Linlithgow Hotel

From Hotels of Ballarat
Linlithgow Hotel
Picture needed
Town Warrenheip
Known dates 1857-1895

The Linlithgow Hotel was a hotel in Warrenheip, Victoria, <1857-1895>.

Site[edit | edit source]

The Linlithgow Hotel was in Warrenheip.[1]

Background[edit | edit source]

History[edit | edit source]

Fire[edit | edit source]

The hotel was severely damaged by fire on 16 October 1861. A court of inquiry was held at the nearby Victoria Hotel in order to determine the cause, and to deal with the insurance. The jury found that the fire had been deliberately lit, but could not identify those responsible. Damage was estimated to be about £300.

The main witness was a five year old girl, Elizabeth Shelcock, who saw a man light the fire:

Shortly after dinner on the day in question she was going with a drink to her father, who was working, when she saw two men going to the house. The biggest of the two lighted the fire, and the smaller man remained out side the house in the paddock. The big man went near the door. He put his hand in his pocket and took out matches, which he lighted. She saw a wood matchbox in his hand. It was round. She saw him take the matches out and light them, and put them to the end of the house where she could see. She saw the house then take fire, and was sure it was the big man that lighted the fire. They both, then, went away together by the fence. If she saw them again she would know them. She had not seen them since.[2]

The next witness was Elizabeth's mother:

It was about four o'clock p.m. After the house was in a blaze, witness could see it from the door. She resided within 300 or 400 yards of the burned house. The witness called her husband and informed him the "Linlithgow was on fire." Met her daughter then, who told witness that she saw the big man set the house on fire, and that the little man stood in the paddock. She did not ask her who the big man was. The side of the house next to Ballarat was burned first.[2]

The owner of the hotel, John Ritchie, was now running a store at Dolly's Creek. He lived at the hotel:

He had been living in the house, and had left it between ten and eleven o'clock on the morning of the day that the fire broke out Saturday the 16th ult. Himself, his wife, and two children left the hotel that morning. Witness was the last person in it, and left no fire in the house. He had a fire there in the morning, but allowed it to burn out between six and seven o'clock, after partaking of breakfast. He was in the habit of leaving the house empty on a Saturday and returning on Monday.[2]

John Ritchie believed the fire had been deliberately lit as an act of revenge by one of his neighbours, John Taafe. Taafe's son had been caught breaking into the hotel:

Witness (Ritchie) brought Taaffe's boy up for stealing, and then Taaffe brought witness up for assaulting the boy. About a fortnight after this, he caught Taaffe's son coming out of the fowl house, and kept him until his father came, and for this the father "pulled him to Court," but the case was dismissed. He believed that the place was maliciously burned.[2]

John Taafe told the court he had not been in the area when the fire started:

He had been in Ballarat selling potatoes, and was returning when he heard of the fire. His wife and son were with him. It was between five and six o'clock when he heard of the fire...He was afraid of being charged with having burned the place, and went into Otway's, the butcher, and told him to note the time..., as he was apprehensive that Ritchie and Chapman would charge him with having burned the house. Ritchie and Chapman had charged him with most d------ble lies.[2]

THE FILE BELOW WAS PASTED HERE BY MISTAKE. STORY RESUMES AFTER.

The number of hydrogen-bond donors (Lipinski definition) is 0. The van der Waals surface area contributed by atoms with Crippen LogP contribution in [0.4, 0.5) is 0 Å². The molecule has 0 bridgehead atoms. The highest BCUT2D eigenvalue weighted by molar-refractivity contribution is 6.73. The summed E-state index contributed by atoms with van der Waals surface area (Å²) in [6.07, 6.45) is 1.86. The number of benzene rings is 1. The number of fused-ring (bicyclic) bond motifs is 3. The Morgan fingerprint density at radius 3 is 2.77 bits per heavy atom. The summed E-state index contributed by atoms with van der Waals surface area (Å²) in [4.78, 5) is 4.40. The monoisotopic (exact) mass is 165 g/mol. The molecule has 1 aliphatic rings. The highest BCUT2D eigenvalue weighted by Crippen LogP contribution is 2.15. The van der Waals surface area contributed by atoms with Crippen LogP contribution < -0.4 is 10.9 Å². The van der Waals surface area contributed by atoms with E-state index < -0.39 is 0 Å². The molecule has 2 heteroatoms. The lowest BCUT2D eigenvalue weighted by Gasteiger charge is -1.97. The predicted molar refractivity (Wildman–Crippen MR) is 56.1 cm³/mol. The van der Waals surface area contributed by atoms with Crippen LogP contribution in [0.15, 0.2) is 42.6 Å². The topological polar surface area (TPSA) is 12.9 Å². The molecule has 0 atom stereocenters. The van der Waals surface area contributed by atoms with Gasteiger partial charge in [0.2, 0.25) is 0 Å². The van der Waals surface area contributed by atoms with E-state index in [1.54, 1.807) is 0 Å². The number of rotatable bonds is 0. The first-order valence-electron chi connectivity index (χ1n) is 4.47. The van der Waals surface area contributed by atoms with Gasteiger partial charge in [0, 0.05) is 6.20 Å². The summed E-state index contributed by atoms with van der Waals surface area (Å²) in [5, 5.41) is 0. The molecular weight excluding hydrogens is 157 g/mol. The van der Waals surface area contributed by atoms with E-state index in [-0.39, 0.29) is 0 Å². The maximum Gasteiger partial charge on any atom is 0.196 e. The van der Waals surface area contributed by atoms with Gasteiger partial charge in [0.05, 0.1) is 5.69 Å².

Chapman, named by Taafe, was also one of the jurors. He must have been scared of Taafe, and worried about reprisals as he commented that "...he supposed he would have to look out now..."[2]

The hotel publican, James Ritchie described the damage to the hotel: appeared that the fire broke out on the lower end, for it was all burned down.... The wind blew pretty fresh. The flames were about the chimney when the lower part of the house was burned down The brick chimney was near the centre. If the fire caught about the chimney the lower part of the house could have been saved.[2]

Community Involvement[edit | edit source]

Politics[edit | edit source]

  • March 1871, political meeting for Mr. James.[3]

The People[edit | edit source]

See also[edit | edit source]

References[edit | edit source]

  1. 1.0 1.1 1863 'BALLARAT WEST PUBLICANS' ANNUAL LICENSING MEETING.', The Star (Ballarat, Vic. : 1855 - 1864), 12 June, p. 4, viewed 10 February, 2014,
  2. 2.0 2.1 2.2 2.3 2.4 2.5 2.6 1861 'INQUIRY INTO THE BURNING OF THE LINLITHGOW HOTEL, AT WARRENHEIP.', The Star (Ballarat, Vic. : 1855 - 1864), 5 December, p. 2, viewed 10 September, 2015,
  3. 1871 'ELECTORAL MEETINGS TO-DAY.', The Ballarat Courier (Vic. : 1869 - 1885; 1914 - 1918), 10 March, p. 3. , viewed 13 Sep 2022,
  4. 1857 'POLICE COURT.', The Star (Ballarat, Vic. : 1855 - 1864), 3 October, p. 2. , viewed 14 Jul 2018,
  5. 1859 'DISTRICT POLICE COURT.', The Star (Ballarat, Vic. : 1855 - 1864), 28 May, p. 2. , viewed 18 May 2020,
  6. 1862 'DISTRICT POLICE COURT.', The Star (Ballarat, Vic. : 1855 - 1864), 18 June, p. 2, viewed 12 February, 2014,
  7. 1858 'DISTRICT POLICE COURT.', The Star (Ballarat, Vic. : 1855 - 1864), 12 June, p. 2, viewed 6 May, 2015,
  8. 1874 'BALLARAT EAST LICENSING BENCH. ANNUAL MEETING.', The Ballarat Star (Vic. : 1865 - 1924), 15 December, p. 4, viewed 17 December, 2015,
  9. VICTUALLERS’ ASSOCIATION.', The Ballarat Courier (Vic. : 1869 - 1886; 1914 - 1918), 13 August, p. 3. , viewed 26 Jun 2023,
  10. 1895 'No title', The Ballarat Star (Vic. : 1865 - 1924), 7 December, p. 2. , viewed 16 Mar 2018,

External Links[edit | edit source]